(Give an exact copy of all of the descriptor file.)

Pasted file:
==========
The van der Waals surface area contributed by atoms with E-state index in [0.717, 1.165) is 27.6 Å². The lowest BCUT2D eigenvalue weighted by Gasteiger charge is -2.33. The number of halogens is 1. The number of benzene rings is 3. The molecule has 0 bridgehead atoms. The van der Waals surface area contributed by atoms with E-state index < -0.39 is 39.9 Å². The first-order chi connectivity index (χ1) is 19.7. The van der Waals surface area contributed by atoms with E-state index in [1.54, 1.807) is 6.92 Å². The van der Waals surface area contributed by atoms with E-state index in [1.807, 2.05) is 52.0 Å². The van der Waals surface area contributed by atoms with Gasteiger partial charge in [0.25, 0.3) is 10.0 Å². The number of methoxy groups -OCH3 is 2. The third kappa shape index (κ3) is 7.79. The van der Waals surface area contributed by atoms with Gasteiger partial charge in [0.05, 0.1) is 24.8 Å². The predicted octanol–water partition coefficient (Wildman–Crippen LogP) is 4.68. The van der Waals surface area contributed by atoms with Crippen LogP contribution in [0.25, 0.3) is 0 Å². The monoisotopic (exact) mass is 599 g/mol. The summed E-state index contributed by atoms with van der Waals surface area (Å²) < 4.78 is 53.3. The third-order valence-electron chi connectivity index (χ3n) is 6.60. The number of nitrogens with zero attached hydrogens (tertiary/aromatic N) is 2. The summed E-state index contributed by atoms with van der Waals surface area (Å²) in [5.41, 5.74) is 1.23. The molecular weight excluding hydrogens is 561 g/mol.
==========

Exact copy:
The van der Waals surface area contributed by atoms with E-state index in [0.717, 1.165) is 27.6 Å². The lowest BCUT2D eigenvalue weighted by Gasteiger charge is -2.33. The number of halogens is 1. The number of benzene rings is 3. The molecule has 0 bridgehead atoms. The van der Waals surface area contributed by atoms with E-state index < -0.39 is 39.9 Å². The first-order chi connectivity index (χ1) is 19.7. The van der Waals surface area contributed by atoms with E-state index in [1.54, 1.807) is 6.92 Å². The van der Waals surface area contributed by atoms with E-state index in [1.807, 2.05) is 52.0 Å². The van der Waals surface area contributed by atoms with Gasteiger partial charge in [0.25, 0.3) is 10.0 Å². The number of methoxy groups -OCH3 is 2. The third kappa shape index (κ3) is 7.79. The van der Waals surface area contributed by atoms with Gasteiger partial charge in [0.05, 0.1) is 24.8 Å². The predicted octanol–water partition coefficient (Wildman–Crippen LogP) is 4.68. The van der Waals surface area contributed by atoms with Crippen LogP contribution in [0.25, 0.3) is 0 Å². The monoisotopic (exact) mass is 599 g/mol. The summed E-state index contributed by atoms with van der Waals surface area (Å²) < 4.78 is 53.3. The third-order valence-electron chi connectivity index (χ3n) is 6.60. The number of nitrogens with zero attached hydrogens (tertiary/aromatic N) is 2. The summed E-state index contributed by atoms with van der Waals surface area (Å²) in [5.41, 5.74) is 1.23. The molecular weight excluding hydrogens is 561 g/mol.